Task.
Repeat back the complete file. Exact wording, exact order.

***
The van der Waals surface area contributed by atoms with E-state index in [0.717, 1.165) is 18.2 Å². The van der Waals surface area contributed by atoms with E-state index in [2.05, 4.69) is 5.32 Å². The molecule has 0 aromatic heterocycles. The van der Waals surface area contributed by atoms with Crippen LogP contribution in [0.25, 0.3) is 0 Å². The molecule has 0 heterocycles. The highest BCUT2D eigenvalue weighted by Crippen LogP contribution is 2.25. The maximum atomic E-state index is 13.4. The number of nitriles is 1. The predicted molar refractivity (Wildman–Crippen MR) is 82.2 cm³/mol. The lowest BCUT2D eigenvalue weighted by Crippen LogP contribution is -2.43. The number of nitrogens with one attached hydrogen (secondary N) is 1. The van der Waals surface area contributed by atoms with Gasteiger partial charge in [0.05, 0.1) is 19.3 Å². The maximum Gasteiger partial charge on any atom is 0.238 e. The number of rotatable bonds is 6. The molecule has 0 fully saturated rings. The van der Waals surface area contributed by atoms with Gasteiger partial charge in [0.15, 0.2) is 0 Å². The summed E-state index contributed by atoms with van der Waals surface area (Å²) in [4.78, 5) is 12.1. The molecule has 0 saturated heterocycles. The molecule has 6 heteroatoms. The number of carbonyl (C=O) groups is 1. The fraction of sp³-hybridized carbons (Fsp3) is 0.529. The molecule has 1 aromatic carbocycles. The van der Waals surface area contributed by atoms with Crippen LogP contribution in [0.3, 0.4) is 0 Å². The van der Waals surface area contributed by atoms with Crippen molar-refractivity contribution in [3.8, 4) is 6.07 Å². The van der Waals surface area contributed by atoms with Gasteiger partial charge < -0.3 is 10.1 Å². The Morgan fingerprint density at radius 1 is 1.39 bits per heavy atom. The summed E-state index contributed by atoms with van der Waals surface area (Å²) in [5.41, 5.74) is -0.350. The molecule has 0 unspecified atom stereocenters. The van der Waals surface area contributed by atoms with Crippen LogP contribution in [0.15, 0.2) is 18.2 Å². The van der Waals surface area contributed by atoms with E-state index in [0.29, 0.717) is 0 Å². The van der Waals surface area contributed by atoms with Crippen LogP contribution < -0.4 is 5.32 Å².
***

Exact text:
The van der Waals surface area contributed by atoms with E-state index in [0.717, 1.165) is 18.2 Å². The van der Waals surface area contributed by atoms with E-state index in [2.05, 4.69) is 5.32 Å². The molecule has 0 aromatic heterocycles. The van der Waals surface area contributed by atoms with Crippen LogP contribution in [0.25, 0.3) is 0 Å². The molecule has 0 heterocycles. The highest BCUT2D eigenvalue weighted by Crippen LogP contribution is 2.25. The maximum atomic E-state index is 13.4. The number of nitriles is 1. The predicted molar refractivity (Wildman–Crippen MR) is 82.2 cm³/mol. The lowest BCUT2D eigenvalue weighted by Crippen LogP contribution is -2.43. The number of nitrogens with one attached hydrogen (secondary N) is 1. The van der Waals surface area contributed by atoms with Gasteiger partial charge in [0.05, 0.1) is 19.3 Å². The maximum Gasteiger partial charge on any atom is 0.238 e. The number of rotatable bonds is 6. The molecule has 0 fully saturated rings. The van der Waals surface area contributed by atoms with Gasteiger partial charge in [0.15, 0.2) is 0 Å². The summed E-state index contributed by atoms with van der Waals surface area (Å²) in [4.78, 5) is 12.1. The molecule has 0 saturated heterocycles. The molecule has 6 heteroatoms. The number of carbonyl (C=O) groups is 1. The fraction of sp³-hybridized carbons (Fsp3) is 0.529. The molecule has 1 aromatic carbocycles. The van der Waals surface area contributed by atoms with Crippen LogP contribution in [0.3, 0.4) is 0 Å². The van der Waals surface area contributed by atoms with Crippen molar-refractivity contribution in [3.8, 4) is 6.07 Å². The van der Waals surface area contributed by atoms with Gasteiger partial charge < -0.3 is 10.1 Å². The Morgan fingerprint density at radius 1 is 1.39 bits per heavy atom. The summed E-state index contributed by atoms with van der Waals surface area (Å²) in [5.41, 5.74) is -0.350. The molecule has 0 unspecified atom stereocenters. The van der Waals surface area contributed by atoms with Crippen LogP contribution in [0.15, 0.2) is 18.2 Å². The van der Waals surface area contributed by atoms with E-state index in [0.29, 0.717) is 0 Å². The van der Waals surface area contributed by atoms with Crippen LogP contribution < -0.4 is 5.32 Å².